Quantcast

High Demand for Tuna Reduces Numbers to Record Low

Food

The western and central Pacific Ocean is the world’s largest tuna fishery, with millions of people depending on it for food and their livelihoods. It is also an economic lifeline for many of the region’s small island states.

Tuna are among the world’s most popular fish and among the most commercially valuable. But because of high demand for this fish, many stocks are overfished, the World Wildlife Federation says.

But more and more boats are entering the fishery from developed nations eager to profit from this $7 billion per year fishery. Pacific tuna stocks, in particular albacore, bigeye and yellowfin tuna, are at record low levels.

This graphic from Greenpeace explains how tuna gets from the ocean to your plate and the problems the current fishing system is creating. Click on the image to view a larger version.

Click on the image to view a larger version.

The root cause of the record low level of tuna stocks is too many boats with improved tuna plundering technology and efficiency. Close to half of bigeye tuna caught in the region every year is taken by purse seine vessels that use dragnets to catch fish. The vessels are supposed to be targeting the more resilient skipjack tuna. But in the process they also catch bigeye tuna that haven’t had a chance to reach adulthood and reproduce.

More than 3,600 longline vessels are registered to fish in the Pacific under scant regulation, often transshipping their catches at sea, resulting in prolific illegal, unregulated and unreported fishing in the region. Compounding the impact of out-of-control longline fishing is the use of destructive fish aggregation devices or purse seine fisheries.

Greenpeace says the fishery cannot continue to sustain the current system and that further controls on fishing fleets need to be urgently adopted by the Western & Central Pacific Fisheries Commission, which is meeting in Australia this week.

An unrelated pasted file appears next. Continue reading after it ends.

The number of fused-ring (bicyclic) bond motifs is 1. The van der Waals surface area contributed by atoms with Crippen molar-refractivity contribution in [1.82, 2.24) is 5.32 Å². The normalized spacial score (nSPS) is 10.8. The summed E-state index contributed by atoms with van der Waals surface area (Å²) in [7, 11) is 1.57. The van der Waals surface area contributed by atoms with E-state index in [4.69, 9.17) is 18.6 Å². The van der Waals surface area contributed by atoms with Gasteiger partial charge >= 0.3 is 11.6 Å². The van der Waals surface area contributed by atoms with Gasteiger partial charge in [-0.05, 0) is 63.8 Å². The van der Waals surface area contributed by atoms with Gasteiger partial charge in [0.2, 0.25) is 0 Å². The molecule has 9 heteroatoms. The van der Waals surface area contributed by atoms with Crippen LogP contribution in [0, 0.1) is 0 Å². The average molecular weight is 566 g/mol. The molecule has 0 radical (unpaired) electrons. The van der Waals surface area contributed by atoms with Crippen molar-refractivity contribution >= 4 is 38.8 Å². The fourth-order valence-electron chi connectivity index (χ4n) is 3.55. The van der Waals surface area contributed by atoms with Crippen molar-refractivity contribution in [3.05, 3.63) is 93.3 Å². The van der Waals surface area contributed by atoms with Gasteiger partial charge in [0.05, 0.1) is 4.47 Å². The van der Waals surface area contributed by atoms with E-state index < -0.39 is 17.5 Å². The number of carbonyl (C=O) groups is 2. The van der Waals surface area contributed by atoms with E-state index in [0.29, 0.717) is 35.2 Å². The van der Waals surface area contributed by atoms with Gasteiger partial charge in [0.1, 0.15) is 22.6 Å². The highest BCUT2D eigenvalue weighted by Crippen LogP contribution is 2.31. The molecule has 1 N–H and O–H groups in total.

Greenpeace has provided clear steps on how Pacific Island countries can transform their tuna to ensure that fishing is more sustainable and socially responsible so the benefits of this multi-billion-dollar industry flow back to the Pacific and benefit small communities. Greenpeace also provided guidance on how the commission can ensure ocean-friendly fishing in the region through an appropriate selection criterion for vessels that would ensure fewer boats and more fish and more socially appropriate fishing vessels.

This video from Greenpeace explains the challenges surrounding tuna fishing in the Pacific region. 

Visit EcoWatch’s BIODIVERSITY page for more related news on this topic.

EcoWatch Daily Newsletter

Coldplay playing at Stade de France in Paris in July 2017. Raph_PH / Wikipedia / CC BY 2.0

Coldplay is releasing a new album on Friday, but the release will not be followed by a world tour.

Read More Show Less
Ash dieback is seen infecting a European ash (Fraxinus excelsior) in Bottomcraig, Scotland, UK on Aug. 10, 2016. nz_willowherb / Flickr

Scientists have discovered a genetic basis to resistance against ash tree dieback, a devastating fungal infection that is predicted to kill over half of the ash trees in the region, and it could open up new possibilities to save the species.

Read More Show Less
Sponsored
Truth in Action is a day-long global conversation on the climate crisis and how we solve it. The Climate Reality Project

Former Vice President Al Gore kicked off 24 hours of climate talks in the U.S. and 77 other countries around the world Wednesday night.

Read More Show Less
Activists highlighted the climate emergency outside Scottish Government headquarters at St Andrew's House in Edinburgh on Oct. 13, 2017. Usage of the term "climate emergency" spiked in 2019, according to Oxford Dictionaries.

By Jessica Corbett

Climate advocates and experts celebrated Oxford Dictionaries' announcement Wednesday that "climate emergency" is the Oxford Word of the Year 2019.

Read More Show Less
Using more bamboo for building could slow climate change. kazuend / Unsplash

By Kieran Cooke

There could be a way of countering one key aspect of the climate emergency by making much greater use of a widely-available plant: bamboo building.

Read More Show Less